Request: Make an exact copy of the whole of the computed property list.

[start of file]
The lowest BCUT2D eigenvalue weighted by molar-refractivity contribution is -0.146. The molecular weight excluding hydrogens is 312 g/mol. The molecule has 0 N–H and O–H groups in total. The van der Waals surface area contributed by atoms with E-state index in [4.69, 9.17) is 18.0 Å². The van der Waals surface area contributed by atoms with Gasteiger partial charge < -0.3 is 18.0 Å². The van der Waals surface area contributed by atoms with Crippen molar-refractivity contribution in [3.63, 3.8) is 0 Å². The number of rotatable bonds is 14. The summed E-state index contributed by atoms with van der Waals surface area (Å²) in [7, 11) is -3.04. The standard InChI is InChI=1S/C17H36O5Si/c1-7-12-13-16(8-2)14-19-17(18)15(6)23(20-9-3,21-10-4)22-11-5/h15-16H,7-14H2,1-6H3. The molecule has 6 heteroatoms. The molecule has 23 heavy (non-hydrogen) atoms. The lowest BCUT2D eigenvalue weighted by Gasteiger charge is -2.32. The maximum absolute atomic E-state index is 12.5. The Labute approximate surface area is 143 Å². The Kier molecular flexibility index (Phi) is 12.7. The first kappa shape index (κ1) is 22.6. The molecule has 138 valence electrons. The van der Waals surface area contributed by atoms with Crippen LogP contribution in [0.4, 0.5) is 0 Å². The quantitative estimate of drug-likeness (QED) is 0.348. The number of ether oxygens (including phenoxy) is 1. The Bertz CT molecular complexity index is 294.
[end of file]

The lowest BCUT2D eigenvalue weighted by molar-refractivity contribution is -0.146. The molecular weight excluding hydrogens is 312 g/mol. The molecule has 0 N–H and O–H groups in total. The van der Waals surface area contributed by atoms with E-state index in [4.69, 9.17) is 18.0 Å². The van der Waals surface area contributed by atoms with Gasteiger partial charge < -0.3 is 18.0 Å². The van der Waals surface area contributed by atoms with Crippen molar-refractivity contribution in [3.63, 3.8) is 0 Å². The number of rotatable bonds is 14. The summed E-state index contributed by atoms with van der Waals surface area (Å²) in [7, 11) is -3.04. The standard InChI is InChI=1S/C17H36O5Si/c1-7-12-13-16(8-2)14-19-17(18)15(6)23(20-9-3,21-10-4)22-11-5/h15-16H,7-14H2,1-6H3. The molecule has 6 heteroatoms. The molecule has 23 heavy (non-hydrogen) atoms. The lowest BCUT2D eigenvalue weighted by Gasteiger charge is -2.32. The maximum absolute atomic E-state index is 12.5. The Labute approximate surface area is 143 Å². The Kier molecular flexibility index (Phi) is 12.7. The first kappa shape index (κ1) is 22.6. The molecule has 138 valence electrons. The van der Waals surface area contributed by atoms with Crippen LogP contribution in [0.4, 0.5) is 0 Å². The quantitative estimate of drug-likeness (QED) is 0.348. The number of ether oxygens (including phenoxy) is 1. The Bertz CT molecular complexity index is 294.